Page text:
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Research Papers: Gas Turbines: Structures and Dynamics

Variable Kinematic One-Dimensional Finite Elements for the Analysis of Rotors Made of Composite Materials

[+] Author and Article Information
E. Carrera

Professor
Department of Mechanical
and Aerospace Engineering,
Politecnico di Torino,
Corso Duca degli Abruzzi 24,
Torino 10129, Italy;
School of Aerospace, Mechanical
and Manufacturing Engineering,
RMIT University,
Melbourne, Australia
e-mail: erasmo.carrera@polito.it

M. Filippi

Department of Mechanical
and Aerospace Engineering,
Politecnico di Torino,
Corso Duca degli Abruzzi 24,
Torino 10129, Italy
e-mail: matteo.filippi@polito.it

Contributed by the Structures and Dynamics Committee of ASME for publication in the JOURNAL OF ENGINEERING FOR GAS TURBINES AND POWER. Manuscript received February 18, 2014; final manuscript received February 24, 2014; published online April 18, 2014. Editor: David Wisler.

J. Eng. Gas Turbines Power 136(9), 092501 (Apr 18, 2014) (11 pages) Paper No: GTP-14-1109; doi: 10.1115/1.4027192 History: Received February 18, 2014; Revised February 24, 2014

This paper deals with the dynamic response of rotors made of anisotropic, laminated composite materials. It is a sequel to the authors’ previous work, which was devoted to the rotordynamics of metallic structures. The used variable kinematic one-dimensional models describe any cross-sectional deformation of the rotor and go beyond the plane strain assumptions of classical Euler–Bernoulli and Timoskenko beam theories. Refined theories are obtained by applying the Carrera unified formulation, which is extended here to the rotordynamics of multilayered composites. The displacement variables over the rotor cross section x-z plane are approximated by x,z polynomials of any order N. Thin-walled cylindrical shafts and boxes are analyzed. These structures are made of unidirectional layers, whose fiber orientation can vary with respect to the rotor–axis as well as in the x-z plane. Several analyses have been carried out to determine the vibrational response as a function of the rotating speed. Classical beam theories are obtained as particular cases and results available in the literature, including shell results, are used to assess the presented theory. The proposed refined models are very effective in investigating the dynamic behavior of laminated composite rotors.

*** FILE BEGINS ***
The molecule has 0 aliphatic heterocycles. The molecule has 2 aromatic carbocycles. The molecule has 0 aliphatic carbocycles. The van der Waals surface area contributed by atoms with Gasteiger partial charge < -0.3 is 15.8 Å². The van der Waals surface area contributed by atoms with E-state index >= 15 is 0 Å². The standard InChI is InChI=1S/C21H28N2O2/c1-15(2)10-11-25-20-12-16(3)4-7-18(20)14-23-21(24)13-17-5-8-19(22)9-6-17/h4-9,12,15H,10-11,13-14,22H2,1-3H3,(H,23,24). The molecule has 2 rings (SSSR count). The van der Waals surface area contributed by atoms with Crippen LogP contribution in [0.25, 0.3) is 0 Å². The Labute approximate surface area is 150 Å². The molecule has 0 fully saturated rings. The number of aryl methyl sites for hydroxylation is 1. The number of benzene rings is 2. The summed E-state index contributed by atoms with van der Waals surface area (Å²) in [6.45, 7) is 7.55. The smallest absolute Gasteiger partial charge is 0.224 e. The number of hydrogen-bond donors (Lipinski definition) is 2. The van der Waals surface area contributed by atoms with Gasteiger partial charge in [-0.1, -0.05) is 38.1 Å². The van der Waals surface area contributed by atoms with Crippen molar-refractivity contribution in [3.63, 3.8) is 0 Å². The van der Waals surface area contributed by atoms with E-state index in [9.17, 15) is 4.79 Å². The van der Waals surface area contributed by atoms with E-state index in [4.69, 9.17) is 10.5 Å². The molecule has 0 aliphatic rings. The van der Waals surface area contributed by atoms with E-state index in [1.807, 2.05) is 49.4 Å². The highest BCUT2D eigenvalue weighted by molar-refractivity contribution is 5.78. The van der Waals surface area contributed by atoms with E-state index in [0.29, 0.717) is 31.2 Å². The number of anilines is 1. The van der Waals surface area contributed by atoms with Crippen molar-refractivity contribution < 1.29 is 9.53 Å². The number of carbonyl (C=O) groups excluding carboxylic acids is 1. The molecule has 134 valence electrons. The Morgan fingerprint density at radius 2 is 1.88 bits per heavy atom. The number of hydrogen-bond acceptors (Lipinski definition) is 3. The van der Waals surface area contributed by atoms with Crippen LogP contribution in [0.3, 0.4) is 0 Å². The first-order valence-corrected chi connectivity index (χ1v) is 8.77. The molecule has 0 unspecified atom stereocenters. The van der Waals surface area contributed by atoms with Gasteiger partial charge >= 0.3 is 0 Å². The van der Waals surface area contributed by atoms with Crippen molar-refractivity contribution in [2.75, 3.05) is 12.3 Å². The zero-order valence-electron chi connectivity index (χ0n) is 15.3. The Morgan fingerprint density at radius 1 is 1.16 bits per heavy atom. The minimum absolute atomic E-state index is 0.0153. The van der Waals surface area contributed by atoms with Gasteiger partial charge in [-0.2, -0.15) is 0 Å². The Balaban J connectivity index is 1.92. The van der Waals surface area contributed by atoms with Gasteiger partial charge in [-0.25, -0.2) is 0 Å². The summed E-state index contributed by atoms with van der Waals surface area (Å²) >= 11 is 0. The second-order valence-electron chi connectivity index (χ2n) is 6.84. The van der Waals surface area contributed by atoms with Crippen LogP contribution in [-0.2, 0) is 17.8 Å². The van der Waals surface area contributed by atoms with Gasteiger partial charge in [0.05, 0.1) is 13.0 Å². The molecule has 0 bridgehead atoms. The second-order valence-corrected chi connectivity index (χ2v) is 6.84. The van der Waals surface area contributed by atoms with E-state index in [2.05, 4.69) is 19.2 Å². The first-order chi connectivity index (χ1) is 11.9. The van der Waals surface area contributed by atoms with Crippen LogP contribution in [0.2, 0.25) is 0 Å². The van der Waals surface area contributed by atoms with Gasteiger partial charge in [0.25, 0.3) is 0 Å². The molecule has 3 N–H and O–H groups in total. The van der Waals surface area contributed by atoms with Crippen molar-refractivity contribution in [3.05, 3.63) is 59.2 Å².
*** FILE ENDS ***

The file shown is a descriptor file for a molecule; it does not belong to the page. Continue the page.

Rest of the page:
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References

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Figures

Grahic Jump Location
Fig. 1

Physical and material reference systems

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Fig. 2

Sketch of the box beam

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Fig. 3

Dependency of frequency ratios upon the speed parameter for the cantilever box beam (R = 1): (a) θ = 0 and (b) θ = 90

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Fig. 4

Dependency of frequency ratio upon the speed parameter for various values of ply angles (R = 1): solid line TE2, dashed line TE6

Grahic Jump Location
Fig. 5

Dependency of frequency ratio and damping upon the speed parameter for a cantilever box beam (R = 1 and case I): (a) EBBT, FSDT and (b) TE3, TE6

Grahic Jump Location
Fig. 6

Dependency of frequency and damping ratios upon the speed parameter for a cantilever box beam (R = 1 and case II): (a) EBBT, FSDT and (b) TE3, TE6

Grahic Jump Location
Fig. 7

Dependency of frequency and damping ratios upon the speed parameter for a cantilever box beam (R = 0.5): (a) lines θ = 0, bold lines θ = 15, (b) frequency ratios TE6, and (c) damping ratios TE6

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